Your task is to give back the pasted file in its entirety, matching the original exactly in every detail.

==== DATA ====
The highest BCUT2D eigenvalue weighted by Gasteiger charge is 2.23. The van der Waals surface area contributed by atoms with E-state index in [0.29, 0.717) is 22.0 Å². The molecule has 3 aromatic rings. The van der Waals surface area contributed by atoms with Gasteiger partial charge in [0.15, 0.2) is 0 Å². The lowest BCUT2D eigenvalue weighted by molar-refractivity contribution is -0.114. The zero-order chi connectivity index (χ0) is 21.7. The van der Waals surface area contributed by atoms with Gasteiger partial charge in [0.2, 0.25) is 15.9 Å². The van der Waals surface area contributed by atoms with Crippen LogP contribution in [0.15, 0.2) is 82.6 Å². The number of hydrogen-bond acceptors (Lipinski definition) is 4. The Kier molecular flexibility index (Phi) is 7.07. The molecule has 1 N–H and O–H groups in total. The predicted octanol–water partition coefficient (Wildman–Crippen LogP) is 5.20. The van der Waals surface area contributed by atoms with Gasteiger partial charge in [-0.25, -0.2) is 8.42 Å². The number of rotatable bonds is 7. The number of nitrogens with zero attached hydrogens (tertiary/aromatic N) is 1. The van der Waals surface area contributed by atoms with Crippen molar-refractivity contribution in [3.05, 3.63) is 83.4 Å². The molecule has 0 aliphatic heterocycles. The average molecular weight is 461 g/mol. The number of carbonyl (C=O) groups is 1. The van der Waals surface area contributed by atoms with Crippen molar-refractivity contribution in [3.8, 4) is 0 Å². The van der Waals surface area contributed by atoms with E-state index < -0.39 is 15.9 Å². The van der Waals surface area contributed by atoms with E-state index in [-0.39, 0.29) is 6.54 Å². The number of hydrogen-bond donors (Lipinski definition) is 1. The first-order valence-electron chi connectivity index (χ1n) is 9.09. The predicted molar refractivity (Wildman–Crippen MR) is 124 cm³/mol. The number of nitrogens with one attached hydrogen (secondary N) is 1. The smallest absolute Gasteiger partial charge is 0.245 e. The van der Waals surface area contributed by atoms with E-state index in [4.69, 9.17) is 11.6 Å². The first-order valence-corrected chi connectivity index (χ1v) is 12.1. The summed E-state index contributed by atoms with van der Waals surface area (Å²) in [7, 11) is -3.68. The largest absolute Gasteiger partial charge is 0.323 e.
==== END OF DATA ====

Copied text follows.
The highest BCUT2D eigenvalue weighted by Gasteiger charge is 2.23. The van der Waals surface area contributed by atoms with E-state index in [0.29, 0.717) is 22.0 Å². The molecule has 3 aromatic rings. The van der Waals surface area contributed by atoms with Gasteiger partial charge in [0.15, 0.2) is 0 Å². The lowest BCUT2D eigenvalue weighted by molar-refractivity contribution is -0.114. The zero-order chi connectivity index (χ0) is 21.7. The van der Waals surface area contributed by atoms with Gasteiger partial charge in [0.2, 0.25) is 15.9 Å². The van der Waals surface area contributed by atoms with Crippen LogP contribution in [0.15, 0.2) is 82.6 Å². The number of hydrogen-bond acceptors (Lipinski definition) is 4. The Kier molecular flexibility index (Phi) is 7.07. The molecule has 1 N–H and O–H groups in total. The predicted octanol–water partition coefficient (Wildman–Crippen LogP) is 5.20. The van der Waals surface area contributed by atoms with Gasteiger partial charge in [-0.25, -0.2) is 8.42 Å². The number of rotatable bonds is 7. The number of nitrogens with zero attached hydrogens (tertiary/aromatic N) is 1. The van der Waals surface area contributed by atoms with Crippen molar-refractivity contribution in [3.05, 3.63) is 83.4 Å². The molecule has 0 aliphatic heterocycles. The average molecular weight is 461 g/mol. The number of carbonyl (C=O) groups is 1. The van der Waals surface area contributed by atoms with Crippen molar-refractivity contribution in [3.8, 4) is 0 Å². The van der Waals surface area contributed by atoms with E-state index < -0.39 is 15.9 Å². The van der Waals surface area contributed by atoms with E-state index in [-0.39, 0.29) is 6.54 Å². The number of hydrogen-bond donors (Lipinski definition) is 1. The first-order valence-electron chi connectivity index (χ1n) is 9.09. The predicted molar refractivity (Wildman–Crippen MR) is 124 cm³/mol. The number of nitrogens with one attached hydrogen (secondary N) is 1. The smallest absolute Gasteiger partial charge is 0.245 e. The van der Waals surface area contributed by atoms with E-state index in [4.69, 9.17) is 11.6 Å². The first-order valence-corrected chi connectivity index (χ1v) is 12.1. The summed E-state index contributed by atoms with van der Waals surface area (Å²) in [7, 11) is -3.68. The largest absolute Gasteiger partial charge is 0.323 e.